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Baird's Sparrow Life History



Baird’s Sparrows breed almost exclusively in undisturbed mixed grass and tallgrass prairies. While they can sometimes be found in hayfields or pastures with some native grasses, these habitats are inferior to native grasslands. Because of this species’ secretive nature away from its breeding grounds, not much is known about the habitat they require the rest of the year. They are often seen in expansive grasslands with scattered shrubs on their wintering grounds. They are rarely seen during migration but seem to gravitate toward weedy fields and hayfields.

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Primarily insects and seeds captured on the ground. Prey include beetles, grasshoppers, caterpillars, leafhoppers, and flies, as well as spiders.

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Nest Placement


Baird’s Sparrows nest on the ground in a shallow depression or hoofprint, usually near the base of a clump of grass.

Nest Description

The female (possibly aided by the male) builds a nest of two parts, an outer layer of grass and stems and an inner layer of fine, narrow-leafed grasses. Sometimes fur is incorporated into the inner layer. The finished nest has an inner diameter of about 2.5 inches and a depth of 2 inches.

Nesting Facts

Clutch Size:4-5 eggs
Number of Broods:1-2 broods
Egg Length:0.6-0.9 in (1.6-2.2 cm)
Egg Width:0.5-0.6 in (1.2-1.6 cm)
Incubation Period:11-12 days
Nestling Period:8-11 days
Egg Description:Grayish white, with brown spots and blotches.
Condition at Hatching:Helpless, pink and covered with some grayish down.
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Ground Forager

The Baird’s Sparrow is a true grassland species that spends most of its time on the ground, though males will sit up on the tallest perch in their territory during spring and summer to sing. They typically escape pursuers by running through the grasses rather than flying over them. Baird’s Sparrows are seasonally monogamous with no extra-pair copulations recorded. Pairs maintain their territories throughout the breeding season, but the territories of many different pairs are often clustered together and adjacent to one another in good habitat. The Baird’s Sparrow defends these territories against others of its species, but they often overlap with other prairie-nesting birds like Savannah Sparrows and Chestnut-collared Longspurs, with few disputes between species. Little is known about Baird’s Sparrow behavior on their wintering grounds, but repeated mist-net captures of individuals over 3 winters in Arizona suggests that they keep a winter home range.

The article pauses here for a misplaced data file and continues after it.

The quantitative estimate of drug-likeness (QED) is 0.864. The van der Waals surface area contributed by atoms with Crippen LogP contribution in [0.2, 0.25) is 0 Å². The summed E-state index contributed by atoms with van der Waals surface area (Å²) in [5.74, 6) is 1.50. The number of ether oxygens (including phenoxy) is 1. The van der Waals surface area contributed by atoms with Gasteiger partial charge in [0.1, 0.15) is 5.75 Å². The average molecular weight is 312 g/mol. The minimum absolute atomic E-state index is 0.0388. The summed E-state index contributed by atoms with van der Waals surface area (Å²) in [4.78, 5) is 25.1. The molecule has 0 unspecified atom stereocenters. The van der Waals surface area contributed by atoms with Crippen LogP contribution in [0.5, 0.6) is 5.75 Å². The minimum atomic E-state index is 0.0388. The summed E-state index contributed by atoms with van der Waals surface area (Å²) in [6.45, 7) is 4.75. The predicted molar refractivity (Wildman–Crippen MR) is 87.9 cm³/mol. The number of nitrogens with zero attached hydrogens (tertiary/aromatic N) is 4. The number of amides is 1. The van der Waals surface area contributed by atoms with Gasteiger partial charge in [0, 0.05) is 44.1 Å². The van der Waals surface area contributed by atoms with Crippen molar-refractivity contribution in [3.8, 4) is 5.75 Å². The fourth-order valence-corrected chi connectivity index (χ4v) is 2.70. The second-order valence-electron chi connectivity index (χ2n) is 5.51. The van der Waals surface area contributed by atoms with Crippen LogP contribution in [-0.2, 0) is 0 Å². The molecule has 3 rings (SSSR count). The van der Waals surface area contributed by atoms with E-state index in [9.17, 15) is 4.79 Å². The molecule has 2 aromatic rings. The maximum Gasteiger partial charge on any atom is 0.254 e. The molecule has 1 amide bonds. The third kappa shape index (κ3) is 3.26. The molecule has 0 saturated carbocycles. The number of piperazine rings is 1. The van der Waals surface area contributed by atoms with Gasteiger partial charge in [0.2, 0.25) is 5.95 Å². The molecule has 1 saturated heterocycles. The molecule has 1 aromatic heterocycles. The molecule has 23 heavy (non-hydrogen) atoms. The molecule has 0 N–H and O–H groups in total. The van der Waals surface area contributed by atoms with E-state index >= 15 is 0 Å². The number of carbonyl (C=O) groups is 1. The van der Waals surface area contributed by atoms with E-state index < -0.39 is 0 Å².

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Baird's Sparrow populations declined by an estimated 2.2% per year between 1968 and 2015, according to the North American Breeding Bird Survey. This annual rate equates to a 65% cumulative decline over that period. Partners in Flight estimates a global breeding population of 3.4 million, rates the species a 15 out of 20 on the Continental Concern Score, and places it on the Yellow Watch List for species with declining populations. The primary cause of this decline among Baird’s Sparrows is habitat loss and degradation. The two leading causes of habitat loss are conversion of native prairie to cropland, and fire suppression. In parts of their breeding range where controlled burning is used to maintain habitat, Baird’s Sparrows are more numerous and numbers peak 2–4 years after the burn. Unburned areas become gradually dominated by woody shrubs and are avoided by the species. Some prairie protection programs including the Grassland Conservation Program help Baird’s Sparrows by maintaining native prairie habitat. Other programs, such as many lands under the Conservation Reserve Program, are less effective because they use exotic rather than native grasses. Conservation needs on the wintering grounds are largely unknown, although some work in northern Mexico’s Chihuahuan grasslands is underway.

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Green, M. T., Peter E. Lowther, Stephanie L. Jones, Stephen K. Davis and Brenda C. Dale. (2002). Baird's Sparrow (Ammodramus bairdii), version 2.0. In The Birds of North America (P. G. Rodewald, editor). Cornell Lab of Ornithology, Ithaca, New York, USA.

Partners in Flight (2017). Avian Conservation Assessment Database. 2017.

Sauer, J. R., D. K. Niven, J. E. Hines, D. J. Ziolkowski Jr., K. L. Pardieck, J. E. Fallon, and W. A. Link (2017). The North American Breeding Bird Survey, Results and Analysis 1966–2015. Version 2.07.2017. USGS Patuxent Wildlife Research Center, Laurel, MD, USA.

Sibley, D. A. (2014). The Sibley Guide to Birds, second edition. Alfred A. Knopf, New York, NY, USA.

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